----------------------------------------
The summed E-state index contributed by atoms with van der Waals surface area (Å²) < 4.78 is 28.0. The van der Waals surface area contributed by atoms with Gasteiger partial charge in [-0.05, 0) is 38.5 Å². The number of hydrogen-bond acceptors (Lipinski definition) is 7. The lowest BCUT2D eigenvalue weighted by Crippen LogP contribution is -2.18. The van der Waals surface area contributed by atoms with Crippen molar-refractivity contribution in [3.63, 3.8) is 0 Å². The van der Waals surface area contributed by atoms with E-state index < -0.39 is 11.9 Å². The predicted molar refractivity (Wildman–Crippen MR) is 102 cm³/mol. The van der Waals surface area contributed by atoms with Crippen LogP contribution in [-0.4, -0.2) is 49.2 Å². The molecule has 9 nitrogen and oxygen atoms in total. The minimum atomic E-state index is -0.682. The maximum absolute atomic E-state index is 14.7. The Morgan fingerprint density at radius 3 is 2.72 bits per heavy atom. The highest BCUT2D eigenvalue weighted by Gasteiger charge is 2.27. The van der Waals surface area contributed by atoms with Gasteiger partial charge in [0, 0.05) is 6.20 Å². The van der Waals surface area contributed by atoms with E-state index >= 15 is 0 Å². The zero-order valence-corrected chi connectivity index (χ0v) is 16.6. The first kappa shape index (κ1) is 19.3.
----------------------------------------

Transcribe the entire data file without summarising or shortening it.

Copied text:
The summed E-state index contributed by atoms with van der Waals surface area (Å²) < 4.78 is 28.0. The van der Waals surface area contributed by atoms with Gasteiger partial charge in [-0.05, 0) is 38.5 Å². The number of hydrogen-bond acceptors (Lipinski definition) is 7. The lowest BCUT2D eigenvalue weighted by Crippen LogP contribution is -2.18. The van der Waals surface area contributed by atoms with Crippen molar-refractivity contribution in [3.63, 3.8) is 0 Å². The van der Waals surface area contributed by atoms with E-state index < -0.39 is 11.9 Å². The predicted molar refractivity (Wildman–Crippen MR) is 102 cm³/mol. The van der Waals surface area contributed by atoms with Crippen LogP contribution in [-0.4, -0.2) is 49.2 Å². The molecule has 9 nitrogen and oxygen atoms in total. The minimum atomic E-state index is -0.682. The maximum absolute atomic E-state index is 14.7. The Morgan fingerprint density at radius 3 is 2.72 bits per heavy atom. The highest BCUT2D eigenvalue weighted by Gasteiger charge is 2.27. The van der Waals surface area contributed by atoms with Gasteiger partial charge in [0, 0.05) is 6.20 Å². The van der Waals surface area contributed by atoms with E-state index >= 15 is 0 Å². The zero-order valence-corrected chi connectivity index (χ0v) is 16.6. The first kappa shape index (κ1) is 19.3.